The Gyzi Megaron, one of the few old 17th-century mansions that survived the earthquakes of 1956, was granted by the Catholic Diocese of Thira for the activities of the Spiritual Center. At the entrance of the Megaron, he presents the coat of arms of the Gyzi family. Gyzi Megaron is the only building of that time in Santorini, with a special architecture thanks to the interior patio that is created, which is partly covered with a magnificent quadrangle and partially obscured.
You will see collections of original engravings, paintings on Santorini, paintings donated by Leon Pindos, old photographs and stones of Santorini.
Cultural events such as paintings, theatrical performances, musical evenings, etc. are taking place here.
There is also a permanent exhibition with old maps and documents related to Santorini and the rest of the Cyclades.
If you are fascinated by the uniqueness of natural landscapes, then Santorini is the destination of your next vacation! Check out the mysterious and stunning Caldera beauty. Let your eyes wander around the unbeatable views of the volcanic islands and overlook the enchanting sunset, a spectacle that generates the strongest feelings.
The caldera of Santorini is a large, mostly sunken caldera, located in the southern Aegean Sea, 120 km north of Crete. Visible above the water are the islands of Thira, Thirasia and Aspronissi perimetrically and in the center of the islands of Nea and Palaia Kameni.
With its story striding between myth and reality, the Caldera was said to hide the secret of Missing Atlantis and was explored by Cousteau, one of the most important explorers and filmmakers of our time. The identification of the Missing Atlantis with the sunken part of Santorini has never been confirmed.
Akrotiri is a village of Santorini with 450 inhabitants, based on the 2001 census. It is located at the southwestern tip of the island, 15 km from Fira, the capital of Santorini. Administratively, it belongs to the local Akrotiri apartment of the Municipality of Thira. During the medieval times (Venetian conquest) it was one of the island’s chests. Today, at the top of the hill over which the modern village is built, there is still the Venetian Tower (Goulas), the old one, that is, the castle. It became known worldwide thanks to the prehistoric settlement discovered in the excavations, which Spyros Marinatos began systematically in the region in 1967.
Since then, Akrotiri can be considered as an ongoing excavation project, in 2017 50 years have been completed since the beginning of the works and it is estimated that only 26% of the settlement’s area has been excavated to the foundations.
Responsible for the gradual decline and final fall of the Minoan Empire, was the terrible eruption of the volcano of Santorini. Often the documentation of these claims uses as an example the Krakatoa explosion in Indonesia (August 7, 1883), which is referred to as the largest volcanic eruption in modern times, while the volcanic eruption of Thera was fourfold.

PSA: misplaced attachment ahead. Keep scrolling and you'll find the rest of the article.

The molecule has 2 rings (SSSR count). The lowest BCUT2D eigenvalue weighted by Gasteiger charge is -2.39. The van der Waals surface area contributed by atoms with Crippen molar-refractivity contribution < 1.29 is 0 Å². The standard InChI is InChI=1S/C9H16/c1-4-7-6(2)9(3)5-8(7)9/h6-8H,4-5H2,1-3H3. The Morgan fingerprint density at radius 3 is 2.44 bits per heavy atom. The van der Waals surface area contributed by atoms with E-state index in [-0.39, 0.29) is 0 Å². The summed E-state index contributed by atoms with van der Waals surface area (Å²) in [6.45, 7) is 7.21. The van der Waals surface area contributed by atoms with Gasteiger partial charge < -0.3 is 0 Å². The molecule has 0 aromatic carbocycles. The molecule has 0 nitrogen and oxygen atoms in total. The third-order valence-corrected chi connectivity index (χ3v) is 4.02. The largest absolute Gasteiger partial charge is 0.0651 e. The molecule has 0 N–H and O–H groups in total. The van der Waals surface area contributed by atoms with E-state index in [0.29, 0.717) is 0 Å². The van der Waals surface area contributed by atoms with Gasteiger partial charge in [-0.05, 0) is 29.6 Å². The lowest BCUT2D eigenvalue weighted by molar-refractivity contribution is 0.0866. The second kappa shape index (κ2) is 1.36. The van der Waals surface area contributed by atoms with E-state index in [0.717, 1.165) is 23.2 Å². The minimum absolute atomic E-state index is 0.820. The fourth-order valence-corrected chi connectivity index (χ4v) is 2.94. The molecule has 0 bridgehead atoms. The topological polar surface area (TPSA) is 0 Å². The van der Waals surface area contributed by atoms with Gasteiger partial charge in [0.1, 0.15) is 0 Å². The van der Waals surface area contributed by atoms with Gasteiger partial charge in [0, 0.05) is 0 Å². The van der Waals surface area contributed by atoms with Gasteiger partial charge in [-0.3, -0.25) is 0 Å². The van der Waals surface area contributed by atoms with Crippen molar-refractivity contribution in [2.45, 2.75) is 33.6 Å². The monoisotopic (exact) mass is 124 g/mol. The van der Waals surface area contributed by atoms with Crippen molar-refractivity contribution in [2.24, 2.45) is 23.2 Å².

During medieval times and the Venetian occupation, Akrotiri was one of the five castles (“Kasteli”) on the island. It was built around 1335 and one year later it was given to the Gozzadini family by Naxos Duke Nikolaos Sanoudos. It was called Punta Cassel or La Ponta, which in medieval Italian means “top” but also “cape”. In the middle of the settlement was the “Goulas” (tower) of Akrotiri, which was in a very good condition until the earthquake of 1956 when it suffered serious damage.
The Gozzadini came from Bologna. The strong defensive position of the castle allowed Gozzadini to have it in their possession for a long time, even in the first decades of occupation of Santorini by the Turks, whose hands eventually fell in 1617 (while the rest of the island was occupied by in 1566). In Kasteli and Akrotiri Goula, go afternoon to the evening, especially when it has music evenings.
Emborio or Nimporios is the largest village of Santorini with 1773 inhabitants according to the 2001 census. It is located on the southern side of the island, 12 kilometers from Fira, at the foot of Mount Profitis Ilias.
From the village’s characteristics is the tower of Goulas (Turkish rule: “tower”), a square tower in the northern part of the village, which was built during the period of Venetian domination, probably around the 15th century. The tradition is that the tower was built by the monks of the Monastery of St. John the Theologian of Patmos and that the treasures of the monastery were kept there. In fact, his use as a monk by the monks of this monastery was made quite late after his construction, while sources say that before the monastery he belonged to the Darzenta family. Inside the tower, there was a chapel, which no longer exists, of Osios Christodoulos, who was the founder of the Monastery of Patmos. From the tower, there was a tunnel, which led to the castle.
Near the tower of Goulas there is the hill of Gavrilos or formerly Platanimos mountain, where there are eight traditional windmills of the 19th century and Byzantine ruins. The windmills have been designated as historic and preserved buildings and six of them have been granted today to the Municipality of Thira. According to a study prepared on behalf of the municipality, in the future, the two are expected to work as regular windmills, one as a museum for windmills and mill tools, one as a traditional café and the rest as traditional product shops.
The hill of Gavrilos is a low hill south of Emporio. The mills of Santorini were made of volcanic stones, water, dirt and lime, and their height was about six meters. At the end of the ridge, at the top of the hill, we will meet the white chapel of Profitis Ilias Chamilos (unlike the homonymous Holy Monastery located at the highest point of the island).
A three-aisled monastery since it has a chapel dedicated to Agios Panteleimon, one at Zoodochos Pigi and the center dedicated to Agios Nikolaos. The monastery was founded in 1651 in the sculpture of Skaros, where it was a female monastery, until 1815 when the new monastery was built in its present location. At your visit, you will be able to admire the wood-carved iconostasis and the icon of Agios Nikolaos from the Byzantine years.